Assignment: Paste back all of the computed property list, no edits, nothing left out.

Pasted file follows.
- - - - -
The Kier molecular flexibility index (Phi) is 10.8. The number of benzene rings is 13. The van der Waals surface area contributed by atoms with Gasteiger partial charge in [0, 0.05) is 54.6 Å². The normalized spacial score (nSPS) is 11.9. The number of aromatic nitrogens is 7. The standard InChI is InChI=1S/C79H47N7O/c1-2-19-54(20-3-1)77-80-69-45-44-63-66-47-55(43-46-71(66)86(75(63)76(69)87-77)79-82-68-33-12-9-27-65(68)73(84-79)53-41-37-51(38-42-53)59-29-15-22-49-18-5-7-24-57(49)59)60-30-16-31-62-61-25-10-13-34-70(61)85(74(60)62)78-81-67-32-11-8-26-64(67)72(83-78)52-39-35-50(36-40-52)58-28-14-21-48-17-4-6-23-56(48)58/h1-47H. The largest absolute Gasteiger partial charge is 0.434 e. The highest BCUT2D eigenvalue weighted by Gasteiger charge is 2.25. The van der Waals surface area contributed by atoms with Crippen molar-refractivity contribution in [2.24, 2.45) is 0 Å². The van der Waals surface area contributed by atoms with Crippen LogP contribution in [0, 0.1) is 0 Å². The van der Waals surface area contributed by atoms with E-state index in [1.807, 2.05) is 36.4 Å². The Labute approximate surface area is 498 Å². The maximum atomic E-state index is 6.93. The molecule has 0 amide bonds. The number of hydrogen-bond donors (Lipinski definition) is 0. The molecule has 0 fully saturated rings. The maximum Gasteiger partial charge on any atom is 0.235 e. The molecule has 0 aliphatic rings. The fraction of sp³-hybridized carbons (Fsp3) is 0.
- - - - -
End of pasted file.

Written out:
The Kier molecular flexibility index (Phi) is 10.8. The number of benzene rings is 13. The van der Waals surface area contributed by atoms with Gasteiger partial charge in [0, 0.05) is 54.6 Å². The normalized spacial score (nSPS) is 11.9. The number of aromatic nitrogens is 7. The standard InChI is InChI=1S/C79H47N7O/c1-2-19-54(20-3-1)77-80-69-45-44-63-66-47-55(43-46-71(66)86(75(63)76(69)87-77)79-82-68-33-12-9-27-65(68)73(84-79)53-41-37-51(38-42-53)59-29-15-22-49-18-5-7-24-57(49)59)60-30-16-31-62-61-25-10-13-34-70(61)85(74(60)62)78-81-67-32-11-8-26-64(67)72(83-78)52-39-35-50(36-40-52)58-28-14-21-48-17-4-6-23-56(48)58/h1-47H. The largest absolute Gasteiger partial charge is 0.434 e. The highest BCUT2D eigenvalue weighted by Gasteiger charge is 2.25. The van der Waals surface area contributed by atoms with Crippen molar-refractivity contribution in [2.24, 2.45) is 0 Å². The van der Waals surface area contributed by atoms with Crippen LogP contribution in [0, 0.1) is 0 Å². The van der Waals surface area contributed by atoms with E-state index in [1.807, 2.05) is 36.4 Å². The Labute approximate surface area is 498 Å². The maximum atomic E-state index is 6.93. The molecule has 0 amide bonds. The number of hydrogen-bond donors (Lipinski definition) is 0. The molecule has 0 fully saturated rings. The maximum Gasteiger partial charge on any atom is 0.235 e. The molecule has 0 aliphatic rings. The fraction of sp³-hybridized carbons (Fsp3) is 0.